All that remains of the trailhead sign.
The debris basin. This was filled with vegetation.
Trees that didn't make it.
Looking up-canyon from debris basin near trailhead.
Looking towards the trail that leads down into the oak forest.
The devastation was complete, right down to the ground.
Red-tailed Hawk sits dreaming above hills once covered with brush and filled with rabbits and mice.
It’s quite a bittersweet moment to realize that although gas prices are way down, giving me greater freedom to roam again, some of my favorite hiking and birding spots have been erased by the recent wildfires. I am still in shock that two of my spots are toast: O’Melveny Park in Granada Hills, and Wilson Canyon in Sylmar.
Wilson Canyon is a particularly great loss. This area had survived being burned before, had escaped the developer’s greedy maw when it was designated as a park in 1999, only to succumb to the ravages of a wind-driven fire that was most likely an arson.
The lovely and magical oak forests that lay in the upper reaches of the canyon are now gone; along with the memory of a flock of Oak Titmice that flitted down from the canopy around me one day like feathered snowfall. I also saw my first Phainopepla and Swainson’s Thrush here. And I was recently planning another trip there to take photos with my new camera. Now all I have is what memories and images are ingrained in my mind. The photos I took yesterday are the reality.
I have wept for this loss and I have grieved as though for a loved-one. And none of my tears brings me peace or solace. The loss is too recent and the wound too fresh and I cannot move beyond it. And I know that this grief will not go quickly either. Things like this affect me deeply. I still tear up when I remember the grove of eucalyptus trees on the property across the street from my house that was cut down—every last tree of more than 30. The bare space in the view from my kitchen breakfast nook is a painful reminder. And so it was when I saw the burned hills; the charred remains of a thriving habitat of scrub, chaparral, and oak--and home to birds, deer, rabbit, and coyote.
There will be no quail calling from these hills, no smell of sage lifting on the breeze, no coyote howls ringing down the canyon in the late evening when the moon peaks over the shoulders of the hills. No rabbits will run here, no hawks will hunt, or deer drowse on grasses. This land will not recover for decades and the creatures that called it home, the ones that managed by some miracle to survive, will find nothing here to sustain them. And winter, always a difficult time for wildlife, will be hardest on those that survived the fire. They will have to move to other unburned areas, and those will be crowded and overburdened with their additional numbers. It will not be a good time for wildlife.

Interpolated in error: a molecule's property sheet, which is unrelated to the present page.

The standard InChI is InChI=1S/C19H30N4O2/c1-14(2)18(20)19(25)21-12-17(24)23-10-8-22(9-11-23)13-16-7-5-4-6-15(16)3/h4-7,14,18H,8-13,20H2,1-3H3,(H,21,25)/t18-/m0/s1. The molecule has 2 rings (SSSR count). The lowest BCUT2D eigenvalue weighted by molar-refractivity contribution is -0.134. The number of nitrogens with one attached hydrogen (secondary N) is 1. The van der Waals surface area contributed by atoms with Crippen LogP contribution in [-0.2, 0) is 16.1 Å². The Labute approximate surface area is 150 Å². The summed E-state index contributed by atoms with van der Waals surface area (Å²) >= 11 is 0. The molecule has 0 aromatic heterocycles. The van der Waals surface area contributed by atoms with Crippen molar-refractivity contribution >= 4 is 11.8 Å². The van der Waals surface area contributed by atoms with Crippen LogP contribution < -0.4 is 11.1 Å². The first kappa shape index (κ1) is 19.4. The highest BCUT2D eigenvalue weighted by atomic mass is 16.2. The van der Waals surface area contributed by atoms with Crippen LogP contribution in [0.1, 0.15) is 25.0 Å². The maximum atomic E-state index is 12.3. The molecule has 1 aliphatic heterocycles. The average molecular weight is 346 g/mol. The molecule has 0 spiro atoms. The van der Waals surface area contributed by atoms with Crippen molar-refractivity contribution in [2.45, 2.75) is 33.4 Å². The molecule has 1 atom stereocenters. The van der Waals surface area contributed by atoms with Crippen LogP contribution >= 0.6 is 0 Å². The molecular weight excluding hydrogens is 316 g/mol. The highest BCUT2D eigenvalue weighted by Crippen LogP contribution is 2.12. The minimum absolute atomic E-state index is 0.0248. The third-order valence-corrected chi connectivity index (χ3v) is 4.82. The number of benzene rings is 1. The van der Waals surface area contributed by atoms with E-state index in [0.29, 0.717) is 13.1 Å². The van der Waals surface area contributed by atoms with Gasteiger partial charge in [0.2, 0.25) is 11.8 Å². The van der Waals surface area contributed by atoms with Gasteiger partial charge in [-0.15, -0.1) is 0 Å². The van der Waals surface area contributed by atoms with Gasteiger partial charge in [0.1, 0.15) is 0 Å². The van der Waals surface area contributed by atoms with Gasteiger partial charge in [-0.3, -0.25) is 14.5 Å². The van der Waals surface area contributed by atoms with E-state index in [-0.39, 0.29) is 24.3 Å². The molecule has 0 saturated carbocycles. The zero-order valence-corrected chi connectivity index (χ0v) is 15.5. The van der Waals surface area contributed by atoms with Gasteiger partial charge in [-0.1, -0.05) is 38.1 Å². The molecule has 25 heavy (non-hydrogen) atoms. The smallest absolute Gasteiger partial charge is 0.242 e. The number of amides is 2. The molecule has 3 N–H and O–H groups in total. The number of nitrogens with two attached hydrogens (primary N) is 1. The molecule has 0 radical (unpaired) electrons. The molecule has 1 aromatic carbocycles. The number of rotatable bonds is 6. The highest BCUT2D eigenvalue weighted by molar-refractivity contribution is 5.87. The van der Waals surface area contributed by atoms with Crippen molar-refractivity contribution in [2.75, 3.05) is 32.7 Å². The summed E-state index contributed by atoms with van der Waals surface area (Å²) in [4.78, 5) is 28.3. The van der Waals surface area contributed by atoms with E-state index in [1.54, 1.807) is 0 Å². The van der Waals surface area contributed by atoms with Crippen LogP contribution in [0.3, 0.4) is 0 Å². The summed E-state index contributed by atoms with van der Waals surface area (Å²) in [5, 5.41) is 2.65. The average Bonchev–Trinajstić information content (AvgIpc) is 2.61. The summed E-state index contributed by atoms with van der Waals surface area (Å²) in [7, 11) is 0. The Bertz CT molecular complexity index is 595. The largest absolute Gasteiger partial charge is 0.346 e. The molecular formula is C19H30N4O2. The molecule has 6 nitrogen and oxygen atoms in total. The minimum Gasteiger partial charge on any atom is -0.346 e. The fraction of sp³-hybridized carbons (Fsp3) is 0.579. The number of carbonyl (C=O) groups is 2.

Logically I know that habitat recovers after a fire and wildlife survives somehow, yet my kinship with the land and its creatures pains me just the same. The more time I have spent outdoors in the past two years, the more attached I have become to nature. Every trip into the wood immerses me deeper and strengthens my bonds with the natural world. I respect it, cherish it, and protect it. Any attack on nature is a personal attack, a personal injury. What wounds the earth and its creatures wounds me as well. It is hard for folks who do not spend enough time outdoors to get this and I feel sorry for them.
But I have learned this as well: to love the land is to risk loving it too much; there is real possibility of loss bound up with it. To become too attached to a tree or place is to engage in the folly of permanence. All things change, and things that live must die. But when humans interfere with the order of things death comes on swift wings; without conscience, without pity, without remorse. Only those that love the land and embrace nature as their true home will weep in remembrance of it, for what has been lost.
So now when I go into my favorite woodland places, when I hear the call of quail from the hills and the breeze rustling the leaves into a sea-song, and when the sweet, pungent smell of sage and wild grasses blend with the dusty smell of earth I will not take it for granted. I will embrace these moments and all these sensations even more fully. I will hold them close and make them a part of me. I will weave their memories, sensations, and smells into the tapestry of my being to keep with me always, so that all that I have experienced will not pass away, but live within me.
[Written while listening to Cappercaillie; all of their songs sung in Gaelic]